‘Add a touch of sex and we’ll have them…!’
He emphasized his brilliance with a casual click of fingers to attract a waiter’s attention. The man’s capitalist orientation was all there in the casual certainty of his educated voice. You couldn’t have missed it.
We’ll satisfy the insatiable appetite, attract them with plastic breasts, draw them in with what they can’t get enough of and feed them our subliminal message. They won’t even know that we’re selling them something else… was the implicit message.
Sex. The cherry on the top. The sweetener. The appetiser. The addiction.
He reminded me of a thirty-something self-starter I once worked with who owned his own Company and developed client training material. A successful businessman who wore an earring and long shining black hair in a ponytail; nothing wrong with being smart and arty his whole attitude seemed to say. Contrary to what you might have expected the big corporate executives gave him plenty of work. We put it down to the confidence he projected.
That’s what this guy in the coffee shop was like too; super-confident, no doubts in his mind about sex being the ultimate additive. The woman opposite him was listening closely, her head to one side; she wasn’t going to challenge him. He could have been an advertising executive or a literary agent. I keep thinking back to what Saul Bellow said about every serious writer having to write a book about death and another about sex.
Sex is as weighty a topic as death is, I want to say to the stranger I overhear on my way out the coffee shop. It’s not just a throwaway line. I want to tell him I find gratuitous sex to be nasty and horrible. He wants to sell me cheap perfume and I want to buy a timeless erotic fragrance. I want to tell him: Sex isn’t just about pelvic thrusts and bared boobs in our faces; it’s physical contact between living breathing thinking human beings. A mysterious alchemy of mind and skin. That’s the secret, intimate space that could fascinate one.
It’s a great comfort that what goes around comes around; everything’s going retro these days. My coffee shop man may even impress a future acolyte with the immortal line: ‘add a touch of class and we’ll have them…!’ One can live in hope.
PS. Blogging is turning out to be more fun than I thought. There’s something therapeutic about being able to respond to a stranger’s words without ever speaking to him.
Harrison Ford to interviewer Margaret Gardiner (The Good Weekend, August 20, 2011): “… I thought the trick to this business was that they pay you fairly. Since they respect you based on how much they pay you, I’ve never been shy about asking for money… I also mean it when I say that I’m in it for the money. That is to say, this is my job. I don’t have another job. I don’t do it for free any more than a plumber does it for free.”
Any book publishers out there listening? Any literary agents out there listening? All you gung-ho wannabe authors out there, I dunno if that would be a wise career move… Consider the energy expended to potential income ratio: a friend of mine paints; it took her about a day to finish a painting she later sold for R12 000 to an American; that’s what I would call a decent return for her time.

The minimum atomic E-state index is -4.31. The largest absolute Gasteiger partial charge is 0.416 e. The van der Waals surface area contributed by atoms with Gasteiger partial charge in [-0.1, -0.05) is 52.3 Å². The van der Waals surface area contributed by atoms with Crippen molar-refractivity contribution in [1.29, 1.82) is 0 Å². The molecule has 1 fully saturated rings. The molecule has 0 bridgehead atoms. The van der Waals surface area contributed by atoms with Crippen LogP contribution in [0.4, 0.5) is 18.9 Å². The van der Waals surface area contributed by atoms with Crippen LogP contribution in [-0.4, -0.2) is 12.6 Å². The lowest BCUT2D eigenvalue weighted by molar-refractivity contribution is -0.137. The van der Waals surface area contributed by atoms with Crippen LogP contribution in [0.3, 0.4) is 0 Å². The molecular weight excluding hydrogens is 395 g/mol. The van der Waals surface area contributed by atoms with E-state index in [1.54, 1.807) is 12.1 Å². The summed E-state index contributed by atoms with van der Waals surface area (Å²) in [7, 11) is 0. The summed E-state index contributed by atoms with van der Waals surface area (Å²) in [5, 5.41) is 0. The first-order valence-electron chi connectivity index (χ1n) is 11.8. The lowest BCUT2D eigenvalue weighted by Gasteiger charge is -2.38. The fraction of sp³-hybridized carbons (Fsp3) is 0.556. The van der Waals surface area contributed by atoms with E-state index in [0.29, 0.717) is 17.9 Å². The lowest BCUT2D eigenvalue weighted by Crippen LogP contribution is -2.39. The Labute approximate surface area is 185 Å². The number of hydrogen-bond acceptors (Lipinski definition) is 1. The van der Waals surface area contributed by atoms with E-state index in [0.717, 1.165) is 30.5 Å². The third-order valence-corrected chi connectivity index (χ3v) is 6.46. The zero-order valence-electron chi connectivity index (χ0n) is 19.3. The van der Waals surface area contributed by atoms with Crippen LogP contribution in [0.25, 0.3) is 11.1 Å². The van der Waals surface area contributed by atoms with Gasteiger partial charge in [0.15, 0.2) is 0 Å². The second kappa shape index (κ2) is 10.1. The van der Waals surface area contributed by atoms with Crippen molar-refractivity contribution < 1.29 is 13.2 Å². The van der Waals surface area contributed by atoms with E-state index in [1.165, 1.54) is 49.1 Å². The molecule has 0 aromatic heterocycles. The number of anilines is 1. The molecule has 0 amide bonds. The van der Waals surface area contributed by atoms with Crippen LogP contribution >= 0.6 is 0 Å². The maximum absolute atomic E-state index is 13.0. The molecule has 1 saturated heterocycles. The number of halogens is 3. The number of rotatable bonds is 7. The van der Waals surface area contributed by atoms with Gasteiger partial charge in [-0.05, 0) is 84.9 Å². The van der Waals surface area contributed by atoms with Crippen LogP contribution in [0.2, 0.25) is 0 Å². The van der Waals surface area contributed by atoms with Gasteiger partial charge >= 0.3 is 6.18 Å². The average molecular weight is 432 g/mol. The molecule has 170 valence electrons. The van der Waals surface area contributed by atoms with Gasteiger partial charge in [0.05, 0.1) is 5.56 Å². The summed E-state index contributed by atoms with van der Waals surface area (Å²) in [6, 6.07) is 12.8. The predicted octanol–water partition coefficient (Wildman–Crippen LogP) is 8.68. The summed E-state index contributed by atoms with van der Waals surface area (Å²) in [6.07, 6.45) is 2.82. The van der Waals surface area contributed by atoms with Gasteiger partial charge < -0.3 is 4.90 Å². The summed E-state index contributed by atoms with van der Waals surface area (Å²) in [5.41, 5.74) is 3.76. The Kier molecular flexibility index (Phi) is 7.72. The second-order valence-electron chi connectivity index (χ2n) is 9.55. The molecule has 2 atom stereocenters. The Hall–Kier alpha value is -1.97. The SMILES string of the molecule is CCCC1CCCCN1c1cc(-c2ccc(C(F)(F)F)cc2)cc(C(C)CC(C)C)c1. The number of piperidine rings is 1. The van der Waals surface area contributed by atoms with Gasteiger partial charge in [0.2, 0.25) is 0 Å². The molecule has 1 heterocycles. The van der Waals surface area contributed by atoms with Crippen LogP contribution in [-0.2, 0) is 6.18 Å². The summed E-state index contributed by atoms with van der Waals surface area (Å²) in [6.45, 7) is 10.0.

How long will it take you to complete your first book? Double that. How much of your own money will you spend on learning your craft and editorial advice? Triple that. Before you leave your boring/stressful/dead-end/impossible/unsatisfactory paying full-time job take a long cool sober look at a standard publishing contract. What kind of book sales would you need just to get you through the month? Never mind, there’s always acting… Or plumbing.
PS. Have I broken the cardinal writers’ rule? The comment above is intended to be full of wry wisdom gained with not a note of whine but it’s a fine fine line and easily crossed.
Departures is the cool name of an astonishingly beautiful Japanese movie (academy award for best foreign-language film) about an out-of-work cellist who ends up working in a funeral home by mistake and proves to have a calling. It makes one think of a Departures lounge at an airport – as if we’re all just in transit from here to somewhere. In the movie the father bequeathes the wonderful idea of stone letters to his young son; he disappears out of the boy’s life but the quaint story remains behind.
I experienced the pang of writer’s envy – what a fantastic idea… wrapping the fingers of the mother of your unborn child around a stone you have selected… a simple powerful image to weave past and present together, as well as make the emotional high point (see the movie!) – a potentially corny moment – totally believeable.
In The Good Cemetery Guide the only thing Anthony Loxton’s father left him was the ability to speak to the dead; imagination and a reaching out for grace was not permitted; so Anthony unloaded onto a Mexican puppet and dreamt of Mexico which was as far away from Kalk Bay as any place he knew. Being the kind of person who picks up random stones and rocks everywhere she goes the delightful idea of the look and feel of a stone evoking unspoken thoughts and emotions – a wordless letter – resonates with me in a big way.
One can almost hear the beating heart of a stone as it rests quietly in one’s hand; it’s sometimes warm and sometimes cold but always oddly mystical, this nugget of rock created by cosmic activity and ancient weather patterns. Hence the borrowed category title: Stone Letters. The entire significance always seems to escape one: the felt whole is always greater than the sum of words written on the page. Maybe stone letters will work better…
It turns out that the movie is loosely based on Coffinman: The Memoir of a Buddhist Mortician, by Shinmon Aoki.